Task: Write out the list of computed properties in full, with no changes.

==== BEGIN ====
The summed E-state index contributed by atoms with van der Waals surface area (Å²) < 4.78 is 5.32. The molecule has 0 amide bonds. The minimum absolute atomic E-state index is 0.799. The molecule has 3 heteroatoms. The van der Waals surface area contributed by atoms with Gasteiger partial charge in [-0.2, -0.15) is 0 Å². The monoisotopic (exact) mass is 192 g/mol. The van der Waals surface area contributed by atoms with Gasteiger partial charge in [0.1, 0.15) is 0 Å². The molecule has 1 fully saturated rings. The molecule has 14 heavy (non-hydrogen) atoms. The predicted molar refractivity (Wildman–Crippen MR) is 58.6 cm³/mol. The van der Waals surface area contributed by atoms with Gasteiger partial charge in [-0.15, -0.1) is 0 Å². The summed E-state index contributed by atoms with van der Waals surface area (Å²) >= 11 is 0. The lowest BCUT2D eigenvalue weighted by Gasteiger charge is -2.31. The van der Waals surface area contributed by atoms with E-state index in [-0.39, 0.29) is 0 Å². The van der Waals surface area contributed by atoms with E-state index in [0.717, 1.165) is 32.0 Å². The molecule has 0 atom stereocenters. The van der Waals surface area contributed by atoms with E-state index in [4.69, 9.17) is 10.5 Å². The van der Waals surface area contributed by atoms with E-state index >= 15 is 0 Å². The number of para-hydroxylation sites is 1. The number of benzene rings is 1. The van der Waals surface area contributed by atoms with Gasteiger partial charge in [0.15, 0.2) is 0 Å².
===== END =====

The summed E-state index contributed by atoms with van der Waals surface area (Å²) < 4.78 is 5.32. The molecule has 0 amide bonds. The minimum absolute atomic E-state index is 0.799. The molecule has 3 heteroatoms. The van der Waals surface area contributed by atoms with Gasteiger partial charge in [-0.2, -0.15) is 0 Å². The monoisotopic (exact) mass is 192 g/mol. The van der Waals surface area contributed by atoms with Gasteiger partial charge in [0.1, 0.15) is 0 Å². The molecule has 1 fully saturated rings. The molecule has 14 heavy (non-hydrogen) atoms. The predicted molar refractivity (Wildman–Crippen MR) is 58.6 cm³/mol. The van der Waals surface area contributed by atoms with Gasteiger partial charge in [-0.15, -0.1) is 0 Å². The summed E-state index contributed by atoms with van der Waals surface area (Å²) >= 11 is 0. The lowest BCUT2D eigenvalue weighted by Gasteiger charge is -2.31. The van der Waals surface area contributed by atoms with E-state index in [-0.39, 0.29) is 0 Å². The van der Waals surface area contributed by atoms with E-state index in [0.717, 1.165) is 32.0 Å². The molecule has 0 atom stereocenters. The van der Waals surface area contributed by atoms with E-state index in [4.69, 9.17) is 10.5 Å². The van der Waals surface area contributed by atoms with E-state index >= 15 is 0 Å². The number of para-hydroxylation sites is 1. The number of benzene rings is 1. The van der Waals surface area contributed by atoms with Gasteiger partial charge in [0.15, 0.2) is 0 Å².